Construction workers in Georgia face all kinds of potential hazards, and their employers have an important responsibility to ensure those risks are averted through safe operational practices.Our Atlanta workers’ compensation attorneys know that one of the most common – and dangerous – risks is that of a fall. All too often, though, companies fail miserably in this regard, putting their workers at senseless risk.
This happens even when construction firms are well aware of the risks – either because of efforts to cut costs or simple oversight. The outcome may be the same regardless.
Guidelines from the Occupational Safety and Health Administration require that any construction worker who has the potential to fall six feet or more has to be protected by some type of equipment – be it a safety net system or a guardrail or a personal fall arrest system.
Construction firms know this. But risks happen anyway.
One instance was recently highlighted by the National Safety Council in a single picture. It had been sent to a company president by a client, who was more concerned about the facade of the structure than anything else. But the company president recognized multiple problems immediately, and forwarded the photo to the firm’s safety director.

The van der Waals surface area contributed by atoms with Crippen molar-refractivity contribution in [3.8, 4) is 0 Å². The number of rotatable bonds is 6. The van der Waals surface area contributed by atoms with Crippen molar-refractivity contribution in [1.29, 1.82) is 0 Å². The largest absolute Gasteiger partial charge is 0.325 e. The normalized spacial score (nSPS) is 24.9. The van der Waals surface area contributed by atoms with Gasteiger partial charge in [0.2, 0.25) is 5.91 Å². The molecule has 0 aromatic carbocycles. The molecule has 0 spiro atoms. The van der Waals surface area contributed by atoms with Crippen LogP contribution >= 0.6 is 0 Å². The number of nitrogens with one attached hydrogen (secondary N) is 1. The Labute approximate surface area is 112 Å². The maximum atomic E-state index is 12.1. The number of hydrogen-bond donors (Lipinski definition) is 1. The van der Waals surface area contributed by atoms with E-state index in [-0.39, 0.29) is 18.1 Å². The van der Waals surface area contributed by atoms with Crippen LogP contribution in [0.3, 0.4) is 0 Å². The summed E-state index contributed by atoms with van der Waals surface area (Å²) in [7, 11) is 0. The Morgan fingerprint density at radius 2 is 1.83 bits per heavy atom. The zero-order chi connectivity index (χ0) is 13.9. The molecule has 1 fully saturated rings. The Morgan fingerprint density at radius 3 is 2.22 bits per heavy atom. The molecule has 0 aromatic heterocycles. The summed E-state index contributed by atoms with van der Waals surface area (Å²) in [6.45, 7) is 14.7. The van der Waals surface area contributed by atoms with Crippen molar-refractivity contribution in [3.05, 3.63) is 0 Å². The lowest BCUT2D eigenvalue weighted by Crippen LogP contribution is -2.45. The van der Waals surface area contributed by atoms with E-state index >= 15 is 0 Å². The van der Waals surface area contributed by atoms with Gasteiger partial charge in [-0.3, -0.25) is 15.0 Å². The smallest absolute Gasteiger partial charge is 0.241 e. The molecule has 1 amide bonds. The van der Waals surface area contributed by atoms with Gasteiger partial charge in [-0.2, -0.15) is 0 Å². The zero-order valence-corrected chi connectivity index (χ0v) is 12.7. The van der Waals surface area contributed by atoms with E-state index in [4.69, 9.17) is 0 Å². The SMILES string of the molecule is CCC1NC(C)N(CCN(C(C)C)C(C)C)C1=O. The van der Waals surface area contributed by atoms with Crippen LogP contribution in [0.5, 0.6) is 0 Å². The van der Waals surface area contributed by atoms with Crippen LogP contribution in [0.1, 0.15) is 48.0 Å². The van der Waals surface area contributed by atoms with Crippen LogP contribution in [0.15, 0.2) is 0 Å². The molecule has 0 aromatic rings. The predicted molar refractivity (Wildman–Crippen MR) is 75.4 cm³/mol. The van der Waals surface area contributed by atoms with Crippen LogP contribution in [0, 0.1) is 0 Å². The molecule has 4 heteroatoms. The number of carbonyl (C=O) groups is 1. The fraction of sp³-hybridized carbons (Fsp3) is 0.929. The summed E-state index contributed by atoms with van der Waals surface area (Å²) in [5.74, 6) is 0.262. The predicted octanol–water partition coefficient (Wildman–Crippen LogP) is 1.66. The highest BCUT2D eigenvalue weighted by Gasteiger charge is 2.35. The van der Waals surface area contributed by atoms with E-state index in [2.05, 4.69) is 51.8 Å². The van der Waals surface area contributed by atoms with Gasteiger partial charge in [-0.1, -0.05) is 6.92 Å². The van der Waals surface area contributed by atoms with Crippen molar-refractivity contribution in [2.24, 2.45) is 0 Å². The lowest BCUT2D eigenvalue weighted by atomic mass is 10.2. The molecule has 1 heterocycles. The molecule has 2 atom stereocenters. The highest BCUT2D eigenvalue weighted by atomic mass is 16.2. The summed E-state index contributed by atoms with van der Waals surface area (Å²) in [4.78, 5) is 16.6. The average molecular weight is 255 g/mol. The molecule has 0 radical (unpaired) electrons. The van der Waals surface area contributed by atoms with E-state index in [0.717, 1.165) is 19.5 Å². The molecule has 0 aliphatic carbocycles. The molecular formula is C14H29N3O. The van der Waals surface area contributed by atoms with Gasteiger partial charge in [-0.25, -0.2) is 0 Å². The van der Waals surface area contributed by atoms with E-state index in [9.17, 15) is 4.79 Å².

Among the issues:
- One worker in the photo, who is not restrained, is standing on a 20-foot scaffolding. There was also no ladder access or midrails, indicating the scaffolding was clearly not put up or inspected by a competent worker.
- Another worker in the center of the photo is peering out a gaping opening in the third floor of the structure – his toes actually over the edge while he leans out of the building. The president of the company noted there were no guard rails or any other fall protections in place.
- A third person is seen being lifted from a forklift onto a pallet to clean excess material on the wall. That third person was not an employee, but the 16-year-old son of the site superintendent, who was operating the forklift.
All of these are egregious violations of OSHA guidelines, and each relate back to a specific fall prevention mishap.
The teenager on the pallet could have been thrown or fallen from the forklift as it extended or moved (not to mention that even legally-employed underage workers are typically barred from such potentially dangerous work). The worker leaning over the edge on the third floor could easily have fallen (he had already successfully sued the company for personal injury after having broken his arm in a previous fall). And the worker on the scaffolding was also at risk for a fall.
Construction workers do have an obligation to abide by company policies and safe work practices on the job site, but employers have to put those policies in place, provide the proper training and ensure those guidelines are followed to the letter.
You can learn more about federal regulation with regard to fall prevention measures by visiting the CDC’s website.
In this particular case, the superintendent hadn’t received the proper training, as required by OSHA
If you have been injured on the job in Georgia, contact J. Franklin Burns, P.C. today at 1-404-303-7770.